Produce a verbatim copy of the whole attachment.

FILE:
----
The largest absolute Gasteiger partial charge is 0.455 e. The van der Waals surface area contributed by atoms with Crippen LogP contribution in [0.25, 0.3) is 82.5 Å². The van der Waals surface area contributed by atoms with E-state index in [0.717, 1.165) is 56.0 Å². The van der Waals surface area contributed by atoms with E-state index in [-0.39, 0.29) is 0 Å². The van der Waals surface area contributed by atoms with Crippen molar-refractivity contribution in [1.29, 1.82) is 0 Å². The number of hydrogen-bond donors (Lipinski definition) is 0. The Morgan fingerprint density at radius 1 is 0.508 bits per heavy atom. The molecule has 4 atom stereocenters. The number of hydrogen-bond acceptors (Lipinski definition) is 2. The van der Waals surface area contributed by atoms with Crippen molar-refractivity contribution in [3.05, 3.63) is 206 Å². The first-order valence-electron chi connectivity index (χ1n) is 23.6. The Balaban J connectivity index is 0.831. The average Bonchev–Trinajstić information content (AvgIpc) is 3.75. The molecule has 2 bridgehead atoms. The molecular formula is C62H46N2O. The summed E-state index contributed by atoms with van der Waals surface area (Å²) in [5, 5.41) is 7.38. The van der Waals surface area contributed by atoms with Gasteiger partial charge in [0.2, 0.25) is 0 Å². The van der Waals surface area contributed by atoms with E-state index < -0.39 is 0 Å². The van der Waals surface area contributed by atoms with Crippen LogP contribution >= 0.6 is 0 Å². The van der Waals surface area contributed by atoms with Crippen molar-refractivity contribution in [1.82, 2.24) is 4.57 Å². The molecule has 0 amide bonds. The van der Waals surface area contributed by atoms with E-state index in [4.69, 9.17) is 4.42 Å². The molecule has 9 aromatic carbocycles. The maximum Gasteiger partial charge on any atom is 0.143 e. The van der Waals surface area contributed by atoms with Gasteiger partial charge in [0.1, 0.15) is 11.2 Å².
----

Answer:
The largest absolute Gasteiger partial charge is 0.455 e. The van der Waals surface area contributed by atoms with Crippen LogP contribution in [0.25, 0.3) is 82.5 Å². The van der Waals surface area contributed by atoms with E-state index in [0.717, 1.165) is 56.0 Å². The van der Waals surface area contributed by atoms with E-state index in [-0.39, 0.29) is 0 Å². The van der Waals surface area contributed by atoms with Crippen molar-refractivity contribution in [1.29, 1.82) is 0 Å². The number of hydrogen-bond donors (Lipinski definition) is 0. The Morgan fingerprint density at radius 1 is 0.508 bits per heavy atom. The molecule has 4 atom stereocenters. The number of hydrogen-bond acceptors (Lipinski definition) is 2. The van der Waals surface area contributed by atoms with Crippen molar-refractivity contribution in [3.05, 3.63) is 206 Å². The first-order valence-electron chi connectivity index (χ1n) is 23.6. The Balaban J connectivity index is 0.831. The average Bonchev–Trinajstić information content (AvgIpc) is 3.75. The molecule has 2 bridgehead atoms. The molecular formula is C62H46N2O. The summed E-state index contributed by atoms with van der Waals surface area (Å²) in [5, 5.41) is 7.38. The van der Waals surface area contributed by atoms with Gasteiger partial charge in [0.2, 0.25) is 0 Å². The van der Waals surface area contributed by atoms with E-state index < -0.39 is 0 Å². The van der Waals surface area contributed by atoms with Crippen LogP contribution >= 0.6 is 0 Å². The van der Waals surface area contributed by atoms with Crippen molar-refractivity contribution in [1.82, 2.24) is 4.57 Å². The molecule has 0 amide bonds. The van der Waals surface area contributed by atoms with E-state index in [4.69, 9.17) is 4.42 Å². The molecule has 9 aromatic carbocycles. The maximum Gasteiger partial charge on any atom is 0.143 e. The van der Waals surface area contributed by atoms with Gasteiger partial charge in [0.1, 0.15) is 11.2 Å².